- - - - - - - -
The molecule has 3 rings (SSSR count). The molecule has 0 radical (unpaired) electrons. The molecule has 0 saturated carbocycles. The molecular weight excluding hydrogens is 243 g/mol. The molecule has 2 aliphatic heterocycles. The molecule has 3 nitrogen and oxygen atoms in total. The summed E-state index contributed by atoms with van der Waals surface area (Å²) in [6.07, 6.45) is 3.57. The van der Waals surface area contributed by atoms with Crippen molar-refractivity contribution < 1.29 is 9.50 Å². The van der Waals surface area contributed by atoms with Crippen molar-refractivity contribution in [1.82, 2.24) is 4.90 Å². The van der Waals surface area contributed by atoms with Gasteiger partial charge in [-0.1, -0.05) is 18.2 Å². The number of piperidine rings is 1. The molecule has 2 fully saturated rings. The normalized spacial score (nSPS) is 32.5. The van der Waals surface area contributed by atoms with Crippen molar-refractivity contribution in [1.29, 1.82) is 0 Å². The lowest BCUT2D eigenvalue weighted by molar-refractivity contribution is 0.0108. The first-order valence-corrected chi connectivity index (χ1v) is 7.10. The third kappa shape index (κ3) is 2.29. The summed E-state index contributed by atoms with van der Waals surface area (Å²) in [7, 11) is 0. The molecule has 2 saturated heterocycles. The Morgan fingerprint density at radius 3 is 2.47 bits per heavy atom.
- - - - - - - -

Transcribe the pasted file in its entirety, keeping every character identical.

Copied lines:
The molecule has 3 rings (SSSR count). The molecule has 0 radical (unpaired) electrons. The molecule has 0 saturated carbocycles. The molecular weight excluding hydrogens is 243 g/mol. The molecule has 2 aliphatic heterocycles. The molecule has 3 nitrogen and oxygen atoms in total. The summed E-state index contributed by atoms with van der Waals surface area (Å²) in [6.07, 6.45) is 3.57. The van der Waals surface area contributed by atoms with Crippen molar-refractivity contribution < 1.29 is 9.50 Å². The van der Waals surface area contributed by atoms with Crippen molar-refractivity contribution in [1.82, 2.24) is 4.90 Å². The van der Waals surface area contributed by atoms with Gasteiger partial charge in [-0.1, -0.05) is 18.2 Å². The number of piperidine rings is 1. The molecule has 2 fully saturated rings. The normalized spacial score (nSPS) is 32.5. The van der Waals surface area contributed by atoms with Crippen molar-refractivity contribution in [1.29, 1.82) is 0 Å². The lowest BCUT2D eigenvalue weighted by molar-refractivity contribution is 0.0108. The first-order valence-corrected chi connectivity index (χ1v) is 7.10. The third kappa shape index (κ3) is 2.29. The summed E-state index contributed by atoms with van der Waals surface area (Å²) in [7, 11) is 0. The molecule has 2 saturated heterocycles. The Morgan fingerprint density at radius 3 is 2.47 bits per heavy atom.